U.S. Rep. Jesse Jackson Jr., a Chicago Democrat who took a hushed medical leave two months ago, is being treated for bipolar disorder, the Mayo Clinic announced Monday.
The Rochester, Minnesota-based clinic specified his condition as Bipolar II, which is defined as periodic episodes of depression and hypomania. Hypomania is a less serious form of mania.
'Congressman Jackson is responding well to the treatment and regaining his strength,' the clinic said in a statement.
Bipolar II is a treatable condition that affects parts of the brain controlling emotion, thought and drive and is likely caused by a 'complex set of genetic and environmental factors,' the clinic said.
The statement also mentioned that Jackson underwent weight loss treatment in 2004. The clinic says weight loss surgery can change how the body absorbs foods and medications.
Jackson spokesman Frank Watkins declined to comment on the statement. A Jackson aide said last week that the congressman was expected back in the district within a matter of weeks.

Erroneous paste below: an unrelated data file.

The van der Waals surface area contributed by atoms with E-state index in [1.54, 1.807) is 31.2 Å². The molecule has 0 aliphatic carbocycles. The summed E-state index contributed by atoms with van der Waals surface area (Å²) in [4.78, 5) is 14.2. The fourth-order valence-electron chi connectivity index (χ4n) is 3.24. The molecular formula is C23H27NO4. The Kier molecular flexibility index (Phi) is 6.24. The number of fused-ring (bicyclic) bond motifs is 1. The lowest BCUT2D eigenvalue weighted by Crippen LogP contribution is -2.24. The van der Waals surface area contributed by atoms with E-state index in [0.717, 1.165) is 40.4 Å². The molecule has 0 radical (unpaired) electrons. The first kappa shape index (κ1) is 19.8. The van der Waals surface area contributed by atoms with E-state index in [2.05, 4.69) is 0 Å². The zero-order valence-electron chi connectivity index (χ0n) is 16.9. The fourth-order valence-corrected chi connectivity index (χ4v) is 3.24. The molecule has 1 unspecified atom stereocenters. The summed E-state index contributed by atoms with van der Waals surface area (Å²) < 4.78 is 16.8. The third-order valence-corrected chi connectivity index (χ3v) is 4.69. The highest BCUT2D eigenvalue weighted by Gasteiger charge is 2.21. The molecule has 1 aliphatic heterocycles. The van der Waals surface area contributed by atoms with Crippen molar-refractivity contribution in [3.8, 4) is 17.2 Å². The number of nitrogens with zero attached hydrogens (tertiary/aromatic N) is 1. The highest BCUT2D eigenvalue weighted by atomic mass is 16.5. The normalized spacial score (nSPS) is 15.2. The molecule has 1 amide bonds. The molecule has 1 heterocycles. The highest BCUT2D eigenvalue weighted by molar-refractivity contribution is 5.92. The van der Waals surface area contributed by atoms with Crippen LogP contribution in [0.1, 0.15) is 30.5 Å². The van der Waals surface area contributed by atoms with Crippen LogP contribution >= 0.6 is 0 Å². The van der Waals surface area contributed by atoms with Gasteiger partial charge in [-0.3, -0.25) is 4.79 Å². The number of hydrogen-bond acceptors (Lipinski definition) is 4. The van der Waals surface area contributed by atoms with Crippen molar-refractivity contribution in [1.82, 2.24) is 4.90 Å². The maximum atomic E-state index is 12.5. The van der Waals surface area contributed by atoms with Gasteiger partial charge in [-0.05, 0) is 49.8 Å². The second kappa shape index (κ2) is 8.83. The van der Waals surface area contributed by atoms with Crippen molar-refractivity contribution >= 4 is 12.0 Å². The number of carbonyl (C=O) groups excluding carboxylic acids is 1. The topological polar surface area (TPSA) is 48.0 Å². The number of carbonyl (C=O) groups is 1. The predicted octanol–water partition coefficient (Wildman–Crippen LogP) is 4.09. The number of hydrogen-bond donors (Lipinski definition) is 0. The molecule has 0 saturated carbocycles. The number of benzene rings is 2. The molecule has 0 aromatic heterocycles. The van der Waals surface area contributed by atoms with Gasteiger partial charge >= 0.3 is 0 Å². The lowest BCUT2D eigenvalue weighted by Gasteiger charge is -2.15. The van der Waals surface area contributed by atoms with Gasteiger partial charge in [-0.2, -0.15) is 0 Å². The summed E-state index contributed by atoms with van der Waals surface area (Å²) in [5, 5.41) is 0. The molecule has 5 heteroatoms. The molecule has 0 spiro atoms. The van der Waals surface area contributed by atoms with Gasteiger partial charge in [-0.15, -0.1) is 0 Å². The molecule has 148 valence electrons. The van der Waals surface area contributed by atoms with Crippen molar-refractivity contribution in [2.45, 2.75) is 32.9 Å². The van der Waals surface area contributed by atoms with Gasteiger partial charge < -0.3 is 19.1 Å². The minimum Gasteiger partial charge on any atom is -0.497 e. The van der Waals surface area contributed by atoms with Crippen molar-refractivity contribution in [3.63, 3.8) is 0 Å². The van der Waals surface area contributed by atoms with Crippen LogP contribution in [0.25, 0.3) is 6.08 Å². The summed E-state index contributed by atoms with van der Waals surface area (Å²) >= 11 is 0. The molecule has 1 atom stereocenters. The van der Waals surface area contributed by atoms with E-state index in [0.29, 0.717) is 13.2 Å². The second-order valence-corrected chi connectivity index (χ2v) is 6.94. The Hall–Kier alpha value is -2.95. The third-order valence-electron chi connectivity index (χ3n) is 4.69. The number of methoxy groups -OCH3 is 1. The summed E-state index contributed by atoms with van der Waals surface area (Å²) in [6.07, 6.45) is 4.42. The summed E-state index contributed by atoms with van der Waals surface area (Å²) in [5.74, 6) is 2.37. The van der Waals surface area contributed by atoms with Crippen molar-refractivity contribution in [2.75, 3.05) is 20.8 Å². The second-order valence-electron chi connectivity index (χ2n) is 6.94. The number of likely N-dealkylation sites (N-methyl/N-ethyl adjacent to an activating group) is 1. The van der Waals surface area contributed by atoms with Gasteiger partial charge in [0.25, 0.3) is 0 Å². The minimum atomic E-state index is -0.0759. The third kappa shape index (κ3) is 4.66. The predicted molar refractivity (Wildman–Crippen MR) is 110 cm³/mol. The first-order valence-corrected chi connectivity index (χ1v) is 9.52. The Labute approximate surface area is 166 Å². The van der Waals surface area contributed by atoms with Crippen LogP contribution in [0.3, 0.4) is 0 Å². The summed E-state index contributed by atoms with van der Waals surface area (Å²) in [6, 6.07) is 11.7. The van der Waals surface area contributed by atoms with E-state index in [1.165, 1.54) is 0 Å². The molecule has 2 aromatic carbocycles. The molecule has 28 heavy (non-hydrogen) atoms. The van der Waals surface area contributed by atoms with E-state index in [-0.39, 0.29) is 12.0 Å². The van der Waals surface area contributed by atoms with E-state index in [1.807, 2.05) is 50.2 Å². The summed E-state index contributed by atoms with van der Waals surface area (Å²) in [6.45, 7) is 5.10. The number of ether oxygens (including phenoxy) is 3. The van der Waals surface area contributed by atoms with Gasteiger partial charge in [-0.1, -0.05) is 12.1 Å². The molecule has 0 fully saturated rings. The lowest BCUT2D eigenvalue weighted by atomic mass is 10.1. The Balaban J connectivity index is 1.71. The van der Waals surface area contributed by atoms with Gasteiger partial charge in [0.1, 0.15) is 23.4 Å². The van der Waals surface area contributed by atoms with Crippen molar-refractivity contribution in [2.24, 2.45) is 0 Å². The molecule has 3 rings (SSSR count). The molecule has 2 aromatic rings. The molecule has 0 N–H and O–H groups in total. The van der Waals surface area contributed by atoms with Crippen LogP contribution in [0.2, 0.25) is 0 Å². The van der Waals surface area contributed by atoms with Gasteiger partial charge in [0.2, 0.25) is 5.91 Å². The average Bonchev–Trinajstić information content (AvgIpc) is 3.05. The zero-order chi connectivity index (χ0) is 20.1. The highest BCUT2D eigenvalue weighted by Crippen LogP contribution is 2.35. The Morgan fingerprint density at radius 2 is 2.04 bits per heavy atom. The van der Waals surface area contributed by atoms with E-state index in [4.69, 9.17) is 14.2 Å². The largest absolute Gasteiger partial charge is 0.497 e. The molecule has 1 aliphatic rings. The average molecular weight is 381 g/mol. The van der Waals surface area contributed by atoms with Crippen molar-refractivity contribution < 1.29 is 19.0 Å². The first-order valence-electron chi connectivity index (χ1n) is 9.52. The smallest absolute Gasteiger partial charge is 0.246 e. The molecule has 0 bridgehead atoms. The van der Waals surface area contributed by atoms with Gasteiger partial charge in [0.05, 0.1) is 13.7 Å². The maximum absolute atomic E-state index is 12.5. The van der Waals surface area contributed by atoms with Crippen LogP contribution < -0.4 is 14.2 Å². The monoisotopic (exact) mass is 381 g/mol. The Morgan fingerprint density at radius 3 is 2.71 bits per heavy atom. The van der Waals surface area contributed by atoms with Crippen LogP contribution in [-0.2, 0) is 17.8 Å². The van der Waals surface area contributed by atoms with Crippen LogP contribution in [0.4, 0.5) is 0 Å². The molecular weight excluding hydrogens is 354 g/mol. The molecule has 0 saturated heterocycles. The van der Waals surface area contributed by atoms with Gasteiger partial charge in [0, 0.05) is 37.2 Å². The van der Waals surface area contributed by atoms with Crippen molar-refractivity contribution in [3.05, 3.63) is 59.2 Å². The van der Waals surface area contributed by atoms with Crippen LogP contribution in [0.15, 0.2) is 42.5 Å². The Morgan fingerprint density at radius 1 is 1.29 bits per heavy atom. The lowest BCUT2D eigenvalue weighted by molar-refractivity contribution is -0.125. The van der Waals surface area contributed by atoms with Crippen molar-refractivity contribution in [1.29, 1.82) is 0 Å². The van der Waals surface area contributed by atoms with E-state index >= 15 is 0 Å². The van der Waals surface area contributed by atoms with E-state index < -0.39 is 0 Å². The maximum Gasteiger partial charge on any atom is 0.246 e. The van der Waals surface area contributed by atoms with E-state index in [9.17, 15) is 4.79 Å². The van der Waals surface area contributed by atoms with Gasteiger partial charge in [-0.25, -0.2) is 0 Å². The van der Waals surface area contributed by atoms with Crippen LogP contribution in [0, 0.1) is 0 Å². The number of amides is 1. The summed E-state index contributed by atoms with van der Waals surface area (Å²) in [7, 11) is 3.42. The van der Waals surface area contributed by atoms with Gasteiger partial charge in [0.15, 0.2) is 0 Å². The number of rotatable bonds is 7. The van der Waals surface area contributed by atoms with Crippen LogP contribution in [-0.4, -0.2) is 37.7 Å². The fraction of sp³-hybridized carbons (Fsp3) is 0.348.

The announcement on Monday was the most detailed to date about the congressman's mysterious medical leave which began June 10.
His office initially described his medical condition as exhaustion and weeks later a statement from the office called it a 'mood disorder.'
It was only earlier this month that Jackson's office said he was at the Rochester, Minn., clinic and being treated for depression, after a transfer from the Sierra Tucson Treatment Center in Arizona.
His wife Sandi Jackson told how he collapsed at his home in the days before he was taken to rehab. She said that contrary to the rumours, her husband did not try to kill himself and was not being treated for alcohol or drug addiction.
Jesse told his father he was so exhausted, he couldn’t take another step,’ Sandi Jackson recalled to the Chicago Sun-Times. ‘I was in Chicago, when Jesse —who was at home in Washington, D.C., collapsed. His father, Rev. Jackson, called him on the phone and felt he didn’t sound right.'
Jackson, who first won office in 1995, is on the November ballot with two little-known candidates. He is widely expected to win re-election in the district that stretches south of Chicago and includes several suburbs.